I have worked with a lot of large retail clients (I do think this topic applies to most industries though) and this one has really been bugging me. What is the best way to deal with your pagination? Google basically says that you can use view all (they do recommend this one actually as #1), to see all the products that belong to that category (but don’t do this if the page will take too long to load), use rel next rel prev to connect all the products in the series of the pagination or rel canonical to push all the weight to your main category URL. But which one is performing better in the serps right now? Or is it one of those things that make sense to recommend in different situations? Well, in this post I try to answer that question. I have clear ideas on how to deal with this already, but am being objective for this study.
Page One Data
First, let’s take a look at what is ranking on page one for a query that would normally trigger a category.
Query: “Men’s Dress Shoes”
- This is an optimized category template with no pagination using rel canonical.
- On this page, Nordstrom has used a # in the URL. Google generally does not crawl anything after the # unless you add a ! to do a escape fragment optimization. So they also have a one URL strategy.
- Here we see a simple category template with infinite scroll. However, they have added rel next and rel prev on line 8048 in the code.
- This page uses rel canonical and does not have rel next rel prev. Also, it is interesting to note that it rel canonicals to page that is not ranking. Which is probably an error. <link rel=”canonical” href=”/dsw_shoes/Mens-Shoes/_/N-26zi” />
- Here we see a nice multilingual and multiregional optimization by Famous Footwear. They use rel next and rel prev.
- Shoebuy.com has a nice template with a rel canonical and no rel next and rel prev… I love templates like this…
- Here we see another international category optimization, complete with hreflang configuration. Aldo Shoes actually has no rel next or rel prev, or rel canonical. Also, if you go to a deeper page in their pagination their hreflang optimization is completely broken and throwing server error pages into the URL structure. This is a good example of something ranking, even though the optimization has errors.
- <link rel=”alternate” hreflang=”x-default” href=”http://www.aldoshoes.com/ca/en/serverErrorPage” />
- <link rel=”alternate” hreflang=”fr-ca” href=”http://www.aldoshoes.com/ca/fr/serverErrorPage” />
- <link rel=”alternate” hreflang=”en-us” href=”http://www.aldoshoes.com/us/en_US/serverErrorPage” />
- <link rel=”alternate” hreflang=”en-ca” href=”http://www.aldoshoes.com/ca/en/serverErrorPage” />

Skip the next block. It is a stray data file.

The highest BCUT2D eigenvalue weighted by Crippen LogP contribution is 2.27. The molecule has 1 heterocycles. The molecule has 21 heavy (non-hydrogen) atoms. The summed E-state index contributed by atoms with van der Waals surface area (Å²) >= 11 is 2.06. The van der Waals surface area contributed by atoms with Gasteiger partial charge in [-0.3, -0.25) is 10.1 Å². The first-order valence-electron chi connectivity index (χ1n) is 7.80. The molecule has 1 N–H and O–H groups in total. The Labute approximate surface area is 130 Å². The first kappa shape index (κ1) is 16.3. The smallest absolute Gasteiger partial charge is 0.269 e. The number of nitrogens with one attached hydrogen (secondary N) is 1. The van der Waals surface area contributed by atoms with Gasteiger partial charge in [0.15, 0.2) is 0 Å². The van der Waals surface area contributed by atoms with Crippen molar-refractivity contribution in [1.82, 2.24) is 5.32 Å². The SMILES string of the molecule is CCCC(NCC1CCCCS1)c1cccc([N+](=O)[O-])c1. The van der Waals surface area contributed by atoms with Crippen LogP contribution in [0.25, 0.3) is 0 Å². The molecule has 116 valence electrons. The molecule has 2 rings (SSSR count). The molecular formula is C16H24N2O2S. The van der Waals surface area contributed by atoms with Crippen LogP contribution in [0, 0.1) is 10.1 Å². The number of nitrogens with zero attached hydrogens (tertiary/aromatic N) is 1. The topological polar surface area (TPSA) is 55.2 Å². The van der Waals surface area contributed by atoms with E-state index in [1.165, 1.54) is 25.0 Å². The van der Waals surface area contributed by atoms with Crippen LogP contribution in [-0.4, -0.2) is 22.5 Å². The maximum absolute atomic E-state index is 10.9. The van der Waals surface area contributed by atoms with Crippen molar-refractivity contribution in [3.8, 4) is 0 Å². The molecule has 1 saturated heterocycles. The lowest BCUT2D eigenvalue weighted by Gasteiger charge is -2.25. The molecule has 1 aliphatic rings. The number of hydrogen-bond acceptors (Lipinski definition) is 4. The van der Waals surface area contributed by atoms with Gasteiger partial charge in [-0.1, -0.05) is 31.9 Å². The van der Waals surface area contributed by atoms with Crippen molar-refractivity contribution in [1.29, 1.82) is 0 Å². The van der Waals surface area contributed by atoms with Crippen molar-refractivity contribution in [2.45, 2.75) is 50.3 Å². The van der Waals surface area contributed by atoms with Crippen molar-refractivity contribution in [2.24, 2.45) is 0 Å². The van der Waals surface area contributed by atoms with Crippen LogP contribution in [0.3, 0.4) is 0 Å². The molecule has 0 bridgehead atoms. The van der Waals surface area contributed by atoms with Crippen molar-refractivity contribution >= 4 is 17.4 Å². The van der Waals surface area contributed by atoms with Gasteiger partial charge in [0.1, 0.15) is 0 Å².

- <link rel=”alternate” hreflang=”en-gb” href=”http://www.aldoshoes.com/uk/en_UK/serverErrorPage” />
- Next we have Amazon. Amazon does not have rel next rel prev. They do have a paginated series and map next using their own language in the code, but they do not have proper configuration. Google does not appear to have a cache of the paginated pages, so they are only seeing the main category page.
- Cole Haan is on the Demandware CMS, which is typical for retail, and they have a simple rel canonical with no connected pagination.
- Here we see a nice international URL structure, however, they do not have hreflang tag annotation in the HTML. I took the time to go through their index XML sitemap to see if they had hreflang annotations and there were none listed. Overall, the sitemaps were pretty bad…
- This site did have rel next and rel prev, however, they did not use the rel canonical annotation along with rel next and rel prev. This is not necessary, but many people do it.
- According to Google, “rel=”next” and rel=”previous” on the one hand and rel=”canonical” on the other constitute independent concepts. Both declarations can be included in the same page. For example, http://www.example.com/article?story=abc&page=2&sessionid=123 may contain:
<link rel=”canonical” href=”http://www.example.com/article?story=abc&page=2”/>
<link rel=”prev” href=”http://www.example.com/article?story=abc&page=1&sessionid=123″ />
<link rel=”next” href=”http://www.example.com/article?story=abc&page=3&sessionid=123″ />
Summing it Up
I know this is a really small study. I also know that external linking is a factor, brand strength and other on page ranking factors. But at the end of the day, here are the results.
- One page ranking strategy: 7
- Multiple page (rel next rel prev): 3
So here it goes… I am now going to give you my personal thoughts on the issue. A single URL, which a unique and well crafted template that is good for the user, ample products and has a variety of data, is going to rank better in most cases. I have seen this across many of our clients category rankings. However, if you have the correct technical optimization for rel next and rel prev and the products are all highly relevant (meaning that they reference the keyword you are optimizing the page for) inside of the text in the series, that has the opportunity to rank as well or better. At the end of the day, rel next shows depth, but you only want to show depth for a category if you can support that fully. Finally, I have seen a lot of errors with rel next and rel prev. So in most cases a one URL strategy, with an awesome template and specific products, is going to win the battle. Also, don’t be afraid to use hreflang for an international URL structure and language optimization. Google appreciates it and it can support healthy rankings.